Did you ever have grape pie? It’s an annual tradition at our house. Just about every year (we missed last year), at the peak of the Fall foliage colors, my wife and I make the one-hour trek from Rochester to the village of Naples (pop. 2500) at the southern tip of Canandaigua Lake to buy a few grape pies. Wine-making is a big industry in the Finger Lakes region because of the clement “lake effect” upon the weather and there are many, many vineyards situated on the hills between the long lakes. Folks in Naples gained some notoriety for their picturesque community by taking some of those Concord grapes and making pies with them. Many Rochesterians make the trip to Naples in the Fall for the scenery and the grape pies.

On Saturday, October 17th, my wife and I began our journey southward to Naples. It was a sunny day and the farther south we drove, the more pronounced were the flaming red, yellow, and orange colors on the trees. The high hills of the region were awash with the bright colors. Stunningly beautiful!

Above: Fall foliage and one of the Finger Lakes

As we pulled into Naples, I contemplated which one of the many vendors we would purchase our grape pies from. We had always bought our grape pies at Cindy’s Grape Pies on Academy Street, but a couple of years ago, we saw on the Rochester news that owner, Cindy Trzeciak, was retiring and closing the business. I drove down Academy street for nostalgia sake, but was surprised to see a line of people in front of Cindy’s. Huh? We parked the car and eagerly stood in line for our two grape pies, so happy that the bakery hadn’t closed after all.

After securing our pies, we had a nice, leisurely lunch at the Redwood Restaurant down the road. Nothing fancy at the Redwood, just good, simple food. I chose a jalapeno burger and fries while my wife had sliced roast beef on kimmelweck, a Western New York favorite.

Full and content, we drove back towards Rochester with the beautiful Fall foliage once again gracing our way. We stopped at the Wegman’s grocery in Canandaigua for our favorite toppings to go along with our grape pies; whipped cream for my wife and vanilla ice cream for me.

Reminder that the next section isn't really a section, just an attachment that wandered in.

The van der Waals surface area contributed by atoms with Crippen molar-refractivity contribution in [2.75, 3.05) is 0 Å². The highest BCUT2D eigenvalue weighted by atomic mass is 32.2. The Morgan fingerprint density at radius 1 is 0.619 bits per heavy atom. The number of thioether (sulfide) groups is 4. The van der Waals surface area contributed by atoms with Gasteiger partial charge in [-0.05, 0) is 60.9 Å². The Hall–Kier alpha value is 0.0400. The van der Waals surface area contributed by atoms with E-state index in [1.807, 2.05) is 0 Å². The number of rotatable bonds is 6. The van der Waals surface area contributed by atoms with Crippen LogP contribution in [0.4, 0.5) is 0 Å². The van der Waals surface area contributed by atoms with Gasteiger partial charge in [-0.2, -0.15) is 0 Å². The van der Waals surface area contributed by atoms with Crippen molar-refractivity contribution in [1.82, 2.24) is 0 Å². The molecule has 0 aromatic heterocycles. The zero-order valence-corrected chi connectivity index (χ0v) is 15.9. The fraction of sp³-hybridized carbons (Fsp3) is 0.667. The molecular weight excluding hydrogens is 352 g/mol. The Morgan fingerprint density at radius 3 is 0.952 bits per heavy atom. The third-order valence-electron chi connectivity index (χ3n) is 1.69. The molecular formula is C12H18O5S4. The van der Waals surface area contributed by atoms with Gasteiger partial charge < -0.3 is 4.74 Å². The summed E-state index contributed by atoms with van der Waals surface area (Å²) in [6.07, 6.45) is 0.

We finally made it home and immediately served ourselves a generous helping of grape pie. Huh? Uh oh! With the first bite we both noticed that something was terribly wrong. One of the best features of Cindy’s grape pie was the thick and very flaky crust. But, the crust on this pie was very thin and soggy. Smelling a rat, I googled “Cindy’s Pies” and discovered that Cindy T. had sold the business to new owners back in September 2019 (see here). Hmph. The new owners had promised “not to change a thing,” of course, but that obviously was not the case. My wife and I were very disappointed. The second pie was exactly the same way. Next year, my wife and I will have to try the other prime, grape pie-seller in Naples, Monica’s Pies.

We thank and praise God for His beautiful creation and for good food and for good cooks who know how to prepare it.

Postscript #1: In case you’re curious, grape pie tastes somewhat similar to blueberry pie.

Postscript #2: When there’s not a pandemic going on, Naples hosts its annual Grape Festival the last week of September. See here.

Rochester meat hot sauce: Part 2 and comprehensive ranking

A few weeks back, I introduced another one of Rochester’s delectable contributions to haute cuisine; Rochester meat hot sauce. See here. Just about every local burger joint and hot dog stand in town serves up its own version of the meat hot sauce and you can even buy jars of it at the local grocery stores. Last time, we sampled Momma K’s, Coach Tony’s, and Don’s Original brands. Today, we’re going to try three more varieties: Uncle Timmy’s, Zweigle’s, and Steve T’s.